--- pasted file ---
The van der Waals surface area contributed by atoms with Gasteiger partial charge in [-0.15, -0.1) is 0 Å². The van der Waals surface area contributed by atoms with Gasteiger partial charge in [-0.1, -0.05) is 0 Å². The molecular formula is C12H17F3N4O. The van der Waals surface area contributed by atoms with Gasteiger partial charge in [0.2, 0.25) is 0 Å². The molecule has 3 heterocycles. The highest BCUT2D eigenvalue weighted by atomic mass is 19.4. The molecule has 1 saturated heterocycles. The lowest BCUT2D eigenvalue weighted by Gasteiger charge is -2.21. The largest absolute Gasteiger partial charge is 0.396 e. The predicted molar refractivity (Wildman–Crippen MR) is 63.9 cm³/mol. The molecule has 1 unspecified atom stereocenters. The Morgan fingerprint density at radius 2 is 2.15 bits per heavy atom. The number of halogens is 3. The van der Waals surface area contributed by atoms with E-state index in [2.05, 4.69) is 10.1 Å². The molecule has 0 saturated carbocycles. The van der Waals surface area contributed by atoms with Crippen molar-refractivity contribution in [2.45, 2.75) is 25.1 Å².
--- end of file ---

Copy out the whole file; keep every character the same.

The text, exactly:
The van der Waals surface area contributed by atoms with Gasteiger partial charge in [-0.15, -0.1) is 0 Å². The van der Waals surface area contributed by atoms with Gasteiger partial charge in [-0.1, -0.05) is 0 Å². The molecular formula is C12H17F3N4O. The van der Waals surface area contributed by atoms with Gasteiger partial charge in [0.2, 0.25) is 0 Å². The molecule has 3 heterocycles. The highest BCUT2D eigenvalue weighted by atomic mass is 19.4. The molecule has 1 saturated heterocycles. The lowest BCUT2D eigenvalue weighted by Gasteiger charge is -2.21. The largest absolute Gasteiger partial charge is 0.396 e. The predicted molar refractivity (Wildman–Crippen MR) is 63.9 cm³/mol. The molecule has 1 unspecified atom stereocenters. The Morgan fingerprint density at radius 2 is 2.15 bits per heavy atom. The number of halogens is 3. The van der Waals surface area contributed by atoms with E-state index in [2.05, 4.69) is 10.1 Å². The molecule has 0 saturated carbocycles. The van der Waals surface area contributed by atoms with Crippen molar-refractivity contribution in [2.45, 2.75) is 25.1 Å².